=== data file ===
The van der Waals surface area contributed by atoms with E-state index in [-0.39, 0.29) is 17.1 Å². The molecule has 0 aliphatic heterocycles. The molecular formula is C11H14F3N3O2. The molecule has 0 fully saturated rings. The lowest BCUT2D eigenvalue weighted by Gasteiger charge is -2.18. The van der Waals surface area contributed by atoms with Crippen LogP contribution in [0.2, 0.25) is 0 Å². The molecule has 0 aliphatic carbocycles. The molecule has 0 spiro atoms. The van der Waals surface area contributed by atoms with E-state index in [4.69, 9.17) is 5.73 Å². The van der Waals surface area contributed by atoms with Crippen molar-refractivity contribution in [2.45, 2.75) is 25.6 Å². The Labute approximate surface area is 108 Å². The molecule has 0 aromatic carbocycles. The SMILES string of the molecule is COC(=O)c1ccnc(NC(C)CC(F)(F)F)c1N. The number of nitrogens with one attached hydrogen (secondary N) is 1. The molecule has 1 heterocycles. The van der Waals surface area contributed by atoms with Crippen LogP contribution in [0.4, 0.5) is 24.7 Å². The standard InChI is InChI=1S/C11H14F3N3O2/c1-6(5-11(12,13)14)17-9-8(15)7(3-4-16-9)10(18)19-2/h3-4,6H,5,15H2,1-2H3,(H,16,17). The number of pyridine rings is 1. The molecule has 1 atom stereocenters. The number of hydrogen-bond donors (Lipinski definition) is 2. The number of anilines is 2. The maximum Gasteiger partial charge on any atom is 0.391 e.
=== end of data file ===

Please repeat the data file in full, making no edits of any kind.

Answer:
The van der Waals surface area contributed by atoms with E-state index in [-0.39, 0.29) is 17.1 Å². The molecule has 0 aliphatic heterocycles. The molecular formula is C11H14F3N3O2. The molecule has 0 fully saturated rings. The lowest BCUT2D eigenvalue weighted by Gasteiger charge is -2.18. The van der Waals surface area contributed by atoms with Crippen LogP contribution in [0.2, 0.25) is 0 Å². The molecule has 0 aliphatic carbocycles. The molecule has 0 spiro atoms. The van der Waals surface area contributed by atoms with E-state index in [4.69, 9.17) is 5.73 Å². The van der Waals surface area contributed by atoms with Crippen molar-refractivity contribution in [2.45, 2.75) is 25.6 Å². The Labute approximate surface area is 108 Å². The molecule has 0 aromatic carbocycles. The SMILES string of the molecule is COC(=O)c1ccnc(NC(C)CC(F)(F)F)c1N. The number of nitrogens with one attached hydrogen (secondary N) is 1. The molecule has 1 heterocycles. The van der Waals surface area contributed by atoms with Crippen LogP contribution in [0.4, 0.5) is 24.7 Å². The standard InChI is InChI=1S/C11H14F3N3O2/c1-6(5-11(12,13)14)17-9-8(15)7(3-4-16-9)10(18)19-2/h3-4,6H,5,15H2,1-2H3,(H,16,17). The number of pyridine rings is 1. The molecule has 1 atom stereocenters. The number of hydrogen-bond donors (Lipinski definition) is 2. The number of anilines is 2. The maximum Gasteiger partial charge on any atom is 0.391 e.